# Why Scientists Don’t Write Poetry

A pillow’s softness, from how it behaves:
To forces it reacts yet it conforms.
The patient repitition of a wave,
Transforming an atom from form to form.
Matter from matter moving fast away.
How everything is hidden in the sum
Of amplitudes of all the different ways.
Yet all the things I do ’till now express
Are mere fragments of a deeper core.
How would I love to faithfully address
The full wonders with all of their galore.
Yet when I try those feelings to compose
My poetry is hightened into prose.

# Propositions as types in Foundations to Constructive Analysis

I was reading Foundations of Constructive Analysis by Errett Bishop, and I came across this intersting passage:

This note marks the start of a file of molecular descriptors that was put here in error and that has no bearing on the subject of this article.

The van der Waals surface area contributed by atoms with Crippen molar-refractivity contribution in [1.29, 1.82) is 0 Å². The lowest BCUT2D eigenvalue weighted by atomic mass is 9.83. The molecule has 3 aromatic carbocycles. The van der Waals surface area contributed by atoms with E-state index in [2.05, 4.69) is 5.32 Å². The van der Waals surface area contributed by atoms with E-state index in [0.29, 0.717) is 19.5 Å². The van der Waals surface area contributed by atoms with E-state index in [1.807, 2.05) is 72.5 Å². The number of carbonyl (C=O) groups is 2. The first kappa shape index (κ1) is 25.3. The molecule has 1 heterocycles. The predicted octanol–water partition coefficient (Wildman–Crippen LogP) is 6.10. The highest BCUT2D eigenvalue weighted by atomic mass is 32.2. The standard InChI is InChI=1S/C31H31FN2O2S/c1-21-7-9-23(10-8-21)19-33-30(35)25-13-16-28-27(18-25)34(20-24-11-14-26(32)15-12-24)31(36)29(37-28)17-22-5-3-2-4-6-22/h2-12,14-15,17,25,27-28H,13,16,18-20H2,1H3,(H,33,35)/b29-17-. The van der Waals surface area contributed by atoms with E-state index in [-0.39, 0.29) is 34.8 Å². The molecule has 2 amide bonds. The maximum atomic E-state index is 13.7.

It is not strictly correct to say that a real number $\{x_n\}$ is an element of $\mathbf{R}^+$. An element of $\mathbf{R}^+$ consists of a real number $\{x_n\}$ and a positive integer $n$, such that $x_n > n^{-1}$, because an element of $\mathbf{R}^+$ is not presented until both $\{x_n\}$ and $n$ are given. One and the same real number $\{x_n\}$ can be associated with two distinct (but equal) elements of $\mathbf{R}^+$. Nevertheless we shall continue to refer loosely to a positive real number $\{x_n\}$. On those occasions when we need to refer to an $n$ for which $x_n > n^{-1}$, we shall take the position that it was there implicitly all along.

In other words, the proposition $x \in \mathbf{R}^+$ really stands for the type
of all $n$ with $x_n > n^{-1}$. Bishop does not appear to be aware of the
propositions-as-types interpretation in this book, but he uses it implicitly.